Wineke: As Georgia goes…?

Voting Access Bill Sparks Controversy In Georgia
ATLANTA, GA - MARCH 03: Demonstrators stand outside of the Georgia Capitol building, to oppose the HB 531 bill on March 3, 2021 in Atlanta, Georgia. HB 531 will add controversial voting restrictions to the state's upcoming elections including restricting ballot drop boxes, requiring an ID requirement for absentee voting and limiting weekend early voting days. The Georgia House passed the bill and will send it to the Senate. (Photo by Megan Varner/Getty Images)

MADISON, Wis. — You have to hand it to Georgia Republicans: When they decide to go full fascist they don’t fool around.

In one afternoon, the party managed to pass a 95-page bill undermining the state’s election integrity through the state Assembly and Senate, had it signed by Governor Brian Kemp, and, then, arrested and put in jail a Democrat assemblywoman who had the temerity to knock on the governor’s door.

Rep. Park Cannon was charged with a felony for “obstructing” Kemp’s signing ceremony, which took place behind closed doors.

The new Georgia law does a number of things. It is most publicized for a provision making it illegal to provide food or water to people standing in the long voting lines created by former Kemp actions closing polling places.

But it also gives the state legislature the right to take over voting procedures if it doesn’t like the way localities are using them – which, basically, means the legislature can cancel Black voting in Atlanta if it chooses.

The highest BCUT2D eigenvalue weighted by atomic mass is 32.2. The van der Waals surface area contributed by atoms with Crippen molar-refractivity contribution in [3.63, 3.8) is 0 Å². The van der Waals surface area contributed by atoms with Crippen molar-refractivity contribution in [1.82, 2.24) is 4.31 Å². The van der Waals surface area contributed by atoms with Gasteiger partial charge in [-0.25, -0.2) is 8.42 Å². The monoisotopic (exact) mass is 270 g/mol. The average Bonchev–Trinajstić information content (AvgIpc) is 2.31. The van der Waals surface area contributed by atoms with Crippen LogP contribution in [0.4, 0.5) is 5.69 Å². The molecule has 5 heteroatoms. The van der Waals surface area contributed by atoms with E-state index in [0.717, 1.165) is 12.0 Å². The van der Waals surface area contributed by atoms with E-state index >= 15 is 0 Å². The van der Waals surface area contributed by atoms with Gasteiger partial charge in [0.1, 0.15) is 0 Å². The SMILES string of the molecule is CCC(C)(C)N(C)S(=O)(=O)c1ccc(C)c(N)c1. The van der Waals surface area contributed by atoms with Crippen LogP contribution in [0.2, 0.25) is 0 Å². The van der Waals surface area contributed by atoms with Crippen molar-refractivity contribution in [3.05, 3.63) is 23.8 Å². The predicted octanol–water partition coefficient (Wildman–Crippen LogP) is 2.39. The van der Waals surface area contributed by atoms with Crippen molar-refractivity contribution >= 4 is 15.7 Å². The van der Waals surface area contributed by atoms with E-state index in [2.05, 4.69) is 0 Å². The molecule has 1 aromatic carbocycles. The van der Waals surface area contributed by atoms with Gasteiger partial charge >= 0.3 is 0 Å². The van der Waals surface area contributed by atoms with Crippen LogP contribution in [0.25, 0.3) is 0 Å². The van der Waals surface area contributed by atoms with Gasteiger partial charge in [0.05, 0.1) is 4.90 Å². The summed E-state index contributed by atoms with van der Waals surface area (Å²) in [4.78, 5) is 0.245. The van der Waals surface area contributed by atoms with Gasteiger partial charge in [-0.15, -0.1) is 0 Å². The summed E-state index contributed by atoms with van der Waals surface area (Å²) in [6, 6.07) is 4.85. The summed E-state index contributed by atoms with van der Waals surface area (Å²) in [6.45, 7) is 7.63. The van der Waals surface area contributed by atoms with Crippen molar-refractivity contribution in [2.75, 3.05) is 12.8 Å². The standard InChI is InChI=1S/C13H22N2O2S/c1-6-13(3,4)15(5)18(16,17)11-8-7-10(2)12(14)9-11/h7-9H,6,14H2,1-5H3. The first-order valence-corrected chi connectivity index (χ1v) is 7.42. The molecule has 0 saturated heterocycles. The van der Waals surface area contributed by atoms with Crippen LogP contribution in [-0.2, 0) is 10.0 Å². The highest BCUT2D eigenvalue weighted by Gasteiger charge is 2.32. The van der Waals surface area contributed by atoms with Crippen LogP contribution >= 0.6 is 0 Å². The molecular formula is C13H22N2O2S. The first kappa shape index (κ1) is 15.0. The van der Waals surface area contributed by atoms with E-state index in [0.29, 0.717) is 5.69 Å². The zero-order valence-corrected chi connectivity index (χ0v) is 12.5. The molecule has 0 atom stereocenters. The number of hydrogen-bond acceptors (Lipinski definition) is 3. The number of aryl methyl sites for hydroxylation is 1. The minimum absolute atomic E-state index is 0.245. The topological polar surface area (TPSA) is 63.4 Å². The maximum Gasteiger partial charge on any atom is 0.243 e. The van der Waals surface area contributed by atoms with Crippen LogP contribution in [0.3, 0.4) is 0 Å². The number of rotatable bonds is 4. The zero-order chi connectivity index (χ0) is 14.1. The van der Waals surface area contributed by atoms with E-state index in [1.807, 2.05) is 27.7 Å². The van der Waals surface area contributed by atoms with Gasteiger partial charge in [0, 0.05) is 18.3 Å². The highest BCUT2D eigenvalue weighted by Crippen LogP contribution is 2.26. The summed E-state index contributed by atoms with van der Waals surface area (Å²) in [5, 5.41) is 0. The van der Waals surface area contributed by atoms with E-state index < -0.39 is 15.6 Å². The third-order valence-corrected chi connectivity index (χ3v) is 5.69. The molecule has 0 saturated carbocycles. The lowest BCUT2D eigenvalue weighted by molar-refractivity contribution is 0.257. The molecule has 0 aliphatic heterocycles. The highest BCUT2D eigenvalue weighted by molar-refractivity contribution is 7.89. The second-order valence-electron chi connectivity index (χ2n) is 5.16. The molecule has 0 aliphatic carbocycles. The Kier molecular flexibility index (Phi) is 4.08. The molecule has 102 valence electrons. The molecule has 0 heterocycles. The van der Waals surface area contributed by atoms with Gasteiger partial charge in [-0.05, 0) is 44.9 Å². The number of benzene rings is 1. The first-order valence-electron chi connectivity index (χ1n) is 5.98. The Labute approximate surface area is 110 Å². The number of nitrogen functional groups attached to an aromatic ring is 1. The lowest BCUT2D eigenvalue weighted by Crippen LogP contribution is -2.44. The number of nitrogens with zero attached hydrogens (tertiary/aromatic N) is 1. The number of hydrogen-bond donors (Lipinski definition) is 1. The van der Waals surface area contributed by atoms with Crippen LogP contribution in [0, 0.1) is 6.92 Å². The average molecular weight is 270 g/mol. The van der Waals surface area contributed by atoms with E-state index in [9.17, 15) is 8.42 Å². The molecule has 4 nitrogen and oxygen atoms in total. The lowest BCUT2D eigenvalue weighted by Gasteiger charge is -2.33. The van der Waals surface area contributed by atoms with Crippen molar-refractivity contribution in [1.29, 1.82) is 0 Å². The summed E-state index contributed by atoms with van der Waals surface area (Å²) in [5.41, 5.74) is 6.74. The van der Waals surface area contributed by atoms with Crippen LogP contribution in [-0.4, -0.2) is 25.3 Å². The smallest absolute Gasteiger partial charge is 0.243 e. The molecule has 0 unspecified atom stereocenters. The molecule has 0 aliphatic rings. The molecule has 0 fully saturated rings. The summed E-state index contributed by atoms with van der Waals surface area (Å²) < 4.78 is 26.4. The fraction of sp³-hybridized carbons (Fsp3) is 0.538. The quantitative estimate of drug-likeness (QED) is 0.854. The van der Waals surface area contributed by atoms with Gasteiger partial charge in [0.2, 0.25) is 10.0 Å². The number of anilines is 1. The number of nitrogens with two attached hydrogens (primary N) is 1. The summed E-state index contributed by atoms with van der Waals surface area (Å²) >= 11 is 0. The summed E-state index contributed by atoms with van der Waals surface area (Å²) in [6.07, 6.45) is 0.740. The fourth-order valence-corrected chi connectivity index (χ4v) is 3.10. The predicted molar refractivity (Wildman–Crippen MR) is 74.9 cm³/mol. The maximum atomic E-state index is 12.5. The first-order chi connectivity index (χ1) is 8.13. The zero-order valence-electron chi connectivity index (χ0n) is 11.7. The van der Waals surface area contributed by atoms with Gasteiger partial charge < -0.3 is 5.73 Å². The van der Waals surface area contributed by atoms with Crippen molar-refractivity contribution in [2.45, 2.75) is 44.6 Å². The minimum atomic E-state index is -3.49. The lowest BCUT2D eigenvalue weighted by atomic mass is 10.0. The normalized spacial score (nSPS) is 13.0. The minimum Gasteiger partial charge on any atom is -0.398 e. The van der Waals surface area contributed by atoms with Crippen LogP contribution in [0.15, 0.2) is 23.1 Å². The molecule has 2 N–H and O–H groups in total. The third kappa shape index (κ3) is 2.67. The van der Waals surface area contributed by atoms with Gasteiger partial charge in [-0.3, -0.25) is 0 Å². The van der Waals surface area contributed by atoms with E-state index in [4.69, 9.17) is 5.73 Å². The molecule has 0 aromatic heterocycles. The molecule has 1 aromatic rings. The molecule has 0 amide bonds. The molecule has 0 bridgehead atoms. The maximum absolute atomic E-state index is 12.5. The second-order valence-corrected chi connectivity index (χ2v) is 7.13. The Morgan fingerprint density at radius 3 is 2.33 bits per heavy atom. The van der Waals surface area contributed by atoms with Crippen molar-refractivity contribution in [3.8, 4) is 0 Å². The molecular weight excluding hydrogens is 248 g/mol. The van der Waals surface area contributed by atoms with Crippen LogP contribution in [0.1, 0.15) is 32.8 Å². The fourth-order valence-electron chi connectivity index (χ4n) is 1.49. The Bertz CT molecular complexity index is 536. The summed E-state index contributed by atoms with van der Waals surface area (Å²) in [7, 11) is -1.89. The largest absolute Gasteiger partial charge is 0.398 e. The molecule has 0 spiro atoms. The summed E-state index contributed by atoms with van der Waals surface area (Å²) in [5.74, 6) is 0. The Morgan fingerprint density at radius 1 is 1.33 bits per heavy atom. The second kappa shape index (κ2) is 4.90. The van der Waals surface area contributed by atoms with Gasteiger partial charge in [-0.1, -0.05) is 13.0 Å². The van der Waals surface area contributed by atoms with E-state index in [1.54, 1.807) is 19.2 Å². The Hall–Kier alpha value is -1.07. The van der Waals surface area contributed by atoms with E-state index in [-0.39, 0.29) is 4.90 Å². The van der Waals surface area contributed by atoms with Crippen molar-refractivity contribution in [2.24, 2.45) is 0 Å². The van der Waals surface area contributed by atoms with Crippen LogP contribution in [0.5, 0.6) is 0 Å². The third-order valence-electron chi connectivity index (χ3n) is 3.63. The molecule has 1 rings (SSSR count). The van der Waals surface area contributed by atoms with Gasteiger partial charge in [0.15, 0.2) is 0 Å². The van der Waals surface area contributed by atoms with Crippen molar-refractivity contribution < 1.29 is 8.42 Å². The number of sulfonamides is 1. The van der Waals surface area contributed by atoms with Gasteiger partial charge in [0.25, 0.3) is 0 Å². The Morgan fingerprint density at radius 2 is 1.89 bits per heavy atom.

In one day they did all this.

If it were just Georgia, the situation would be appalling enough. But some 250 proposals across the nation – including Wisconsin – are being considered. They each have one purpose: to make voting hard for Democrats.

They won’t all pass. But they did in Georgia.

The irony is that Georgia, more than any other state, had reason to be proud of its elections. The votes in the 2020 presidential election were counted three different times. The entire election apparatus in Georgia was controlled by Republicans because Republicans control the state government.

The problem for Georgia Republicans is that Democrats managed to squeak out victories.

So it’s all pretty outrageous.

But the part of the story that seems most ominous to me is the arrest of Cannon.

She was charged with two felonies. One was for disrupting a session of the legislature. The presumption is that, as Kemp signed the bill, the legislature was in session. Since Cannon is a legislator, one might argue she had a right to be in the room.

But the technicalities aren’t important. What’s important is the assumption that it is acceptable to arrest and jail a political figure who stands up against an autocratic ruler.

That’s what they do in Russia. That’s what they do in Hungary. That’s what they do in every authoritarian state.

If that’s how we’re going to run our country, then we might just as well close down our State Department because we have nothing now of value to offer the world.